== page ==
For readers looking for a good one-volume text on strategy, I would recommend Beatrice Heuser’s work, The evolution of strategy: thinking war from antiquity to the present, published in 2010. Heuser, an academic at the University of Reading, offers an overview of strategy across the ages, interesting both for the sweep and scope of the subject matter and for the author’s elegant unpacking of an immensely complex topic. Readers will doubtless focus upon those chapters of greatest interest to themselves, and for me it’s her observations about the Napoleonic and post-Napoleonic worlds that offer the greatest insights.
Her trenchant commentary upon strategy and war in general in the aftermath of World War II will give readers a lot of the broad framework they need to think about the contemporary strategic environment. For Heuser, warfare since 1945 has been characterised by what she calls ‘wars without victories and victories without peace’. With Afghanistan still stuttering to a fitful conclusion, it requires no great leap of imagination to believe that formulation might well continue to define the pattern of war in coming decades.
In an epilogue to the text, Heuser makes some astute observations about contemporary strategic thinking that will be of interest to Australian readers watching their government embark on yet another Defence White Paper. Writing with the British experience more in mind perhaps than the Australian one, Heuser notes:
Strategic concepts formally adopted by governments rarely existed in a formal written form before the late nineteenth century. Since their usage has become widespread, they have been characterised more by contradictions and compromises resulting from bureaucratic politics than by a logical application of explicit principles…One therefore has to be aware of the corporate character of any government document that is taken to reflect or define government “strategy”…Such documents…are a “distillation of compromises”.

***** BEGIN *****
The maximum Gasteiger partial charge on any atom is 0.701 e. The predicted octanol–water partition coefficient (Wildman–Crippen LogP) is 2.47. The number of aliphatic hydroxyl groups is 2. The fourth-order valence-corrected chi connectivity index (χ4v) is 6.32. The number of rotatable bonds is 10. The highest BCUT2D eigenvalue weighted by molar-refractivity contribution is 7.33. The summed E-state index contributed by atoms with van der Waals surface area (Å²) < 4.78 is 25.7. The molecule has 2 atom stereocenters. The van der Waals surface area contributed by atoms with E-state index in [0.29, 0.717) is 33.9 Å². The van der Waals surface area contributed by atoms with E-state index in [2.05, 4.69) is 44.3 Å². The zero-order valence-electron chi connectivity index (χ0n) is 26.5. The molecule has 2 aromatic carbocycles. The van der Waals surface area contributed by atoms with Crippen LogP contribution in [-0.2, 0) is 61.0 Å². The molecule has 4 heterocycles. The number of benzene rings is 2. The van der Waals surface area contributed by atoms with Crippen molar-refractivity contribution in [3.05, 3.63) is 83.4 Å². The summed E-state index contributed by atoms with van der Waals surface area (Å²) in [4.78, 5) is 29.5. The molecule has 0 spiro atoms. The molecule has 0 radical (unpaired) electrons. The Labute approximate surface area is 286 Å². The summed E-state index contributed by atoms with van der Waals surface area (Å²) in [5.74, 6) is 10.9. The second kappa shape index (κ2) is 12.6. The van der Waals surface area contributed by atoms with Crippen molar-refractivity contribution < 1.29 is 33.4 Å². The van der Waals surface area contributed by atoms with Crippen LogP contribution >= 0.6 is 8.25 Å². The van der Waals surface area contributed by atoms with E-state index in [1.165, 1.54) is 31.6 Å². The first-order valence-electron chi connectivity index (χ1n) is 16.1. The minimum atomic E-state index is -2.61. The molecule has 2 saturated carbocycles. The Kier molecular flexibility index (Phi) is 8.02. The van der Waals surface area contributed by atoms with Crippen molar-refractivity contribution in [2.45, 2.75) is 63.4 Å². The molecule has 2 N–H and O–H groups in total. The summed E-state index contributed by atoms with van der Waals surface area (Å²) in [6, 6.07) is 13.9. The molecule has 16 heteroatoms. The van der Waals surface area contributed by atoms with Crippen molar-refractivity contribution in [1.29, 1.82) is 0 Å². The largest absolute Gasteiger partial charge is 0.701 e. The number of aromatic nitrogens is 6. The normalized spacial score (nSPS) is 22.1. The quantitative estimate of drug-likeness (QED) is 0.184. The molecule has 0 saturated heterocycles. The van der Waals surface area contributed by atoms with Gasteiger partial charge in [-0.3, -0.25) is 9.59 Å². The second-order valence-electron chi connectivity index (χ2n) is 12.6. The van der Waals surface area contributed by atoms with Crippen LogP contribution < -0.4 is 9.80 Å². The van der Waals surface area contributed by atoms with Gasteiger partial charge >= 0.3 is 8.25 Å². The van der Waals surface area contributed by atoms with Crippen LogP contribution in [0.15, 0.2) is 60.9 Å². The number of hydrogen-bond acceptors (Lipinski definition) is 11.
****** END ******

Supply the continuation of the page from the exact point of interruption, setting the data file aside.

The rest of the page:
There’s a cautionary message here for Australians interested in the finer details of national declaratory strategy—beware over-reading the messages of any white paper, let alone the one currently in process. The picture that Heuser paints of decisionmakers’ behaviour during a crisis—stumbling blindly in the dark, concerned above all with surviving the crisis and preventing the worst from happening—suggests that formal expressions of declaratory policy don’t readily guide such decisionmaking in such cases. After the events of 9/11, did John Howard sit down and re-read the Defence White Paper of 2000? No. He made strategic policy rather than analysed it.
Does this mean that White Papers are exercises in futility? Again, no. Australia should try to explain its own strategic settings, both to others and to itself. There’s a learning curve for those most engaged in the process—and, usually, a national debate for the rest of us about whether the drafters got their arguments and conclusions right or wrong and who’s going to pay for the associated defence procurement plan. But we should beware seeing a White Paper’s conclusions as self-evident truths, or as markers for how governments will behave in relation to future decisions.
Rod Lyon is senior analyst for international strategy at ASPI.